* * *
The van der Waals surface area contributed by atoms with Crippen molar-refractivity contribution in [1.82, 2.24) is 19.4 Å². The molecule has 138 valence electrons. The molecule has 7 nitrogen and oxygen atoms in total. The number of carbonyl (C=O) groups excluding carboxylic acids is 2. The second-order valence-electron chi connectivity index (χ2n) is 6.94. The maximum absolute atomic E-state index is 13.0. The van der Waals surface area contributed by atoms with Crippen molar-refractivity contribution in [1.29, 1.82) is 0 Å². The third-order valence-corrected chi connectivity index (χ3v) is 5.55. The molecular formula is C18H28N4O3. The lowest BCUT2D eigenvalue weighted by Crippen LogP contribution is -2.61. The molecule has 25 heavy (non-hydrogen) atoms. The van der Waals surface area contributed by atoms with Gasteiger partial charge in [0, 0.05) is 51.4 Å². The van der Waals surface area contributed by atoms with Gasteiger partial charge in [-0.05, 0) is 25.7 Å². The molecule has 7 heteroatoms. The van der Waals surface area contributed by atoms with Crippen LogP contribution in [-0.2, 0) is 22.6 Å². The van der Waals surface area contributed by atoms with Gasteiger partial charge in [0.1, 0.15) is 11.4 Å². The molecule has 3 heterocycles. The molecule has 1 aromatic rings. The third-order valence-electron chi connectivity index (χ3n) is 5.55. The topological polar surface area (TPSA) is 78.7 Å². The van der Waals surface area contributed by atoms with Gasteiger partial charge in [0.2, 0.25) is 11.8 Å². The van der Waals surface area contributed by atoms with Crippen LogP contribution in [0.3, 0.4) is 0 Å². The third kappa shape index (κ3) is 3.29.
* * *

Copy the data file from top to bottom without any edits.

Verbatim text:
The van der Waals surface area contributed by atoms with Crippen molar-refractivity contribution in [1.82, 2.24) is 19.4 Å². The molecule has 138 valence electrons. The molecule has 7 nitrogen and oxygen atoms in total. The number of carbonyl (C=O) groups excluding carboxylic acids is 2. The second-order valence-electron chi connectivity index (χ2n) is 6.94. The maximum absolute atomic E-state index is 13.0. The van der Waals surface area contributed by atoms with Crippen molar-refractivity contribution in [1.29, 1.82) is 0 Å². The third-order valence-corrected chi connectivity index (χ3v) is 5.55. The molecular formula is C18H28N4O3. The lowest BCUT2D eigenvalue weighted by Crippen LogP contribution is -2.61. The molecule has 25 heavy (non-hydrogen) atoms. The van der Waals surface area contributed by atoms with Gasteiger partial charge in [0, 0.05) is 51.4 Å². The van der Waals surface area contributed by atoms with Gasteiger partial charge in [-0.05, 0) is 25.7 Å². The molecule has 7 heteroatoms. The van der Waals surface area contributed by atoms with Crippen LogP contribution in [-0.2, 0) is 22.6 Å². The van der Waals surface area contributed by atoms with Gasteiger partial charge in [0.1, 0.15) is 11.4 Å². The molecule has 3 heterocycles. The molecule has 1 aromatic rings. The third-order valence-electron chi connectivity index (χ3n) is 5.55. The topological polar surface area (TPSA) is 78.7 Å². The van der Waals surface area contributed by atoms with Gasteiger partial charge in [0.2, 0.25) is 11.8 Å². The van der Waals surface area contributed by atoms with Crippen LogP contribution in [0.3, 0.4) is 0 Å². The third kappa shape index (κ3) is 3.29.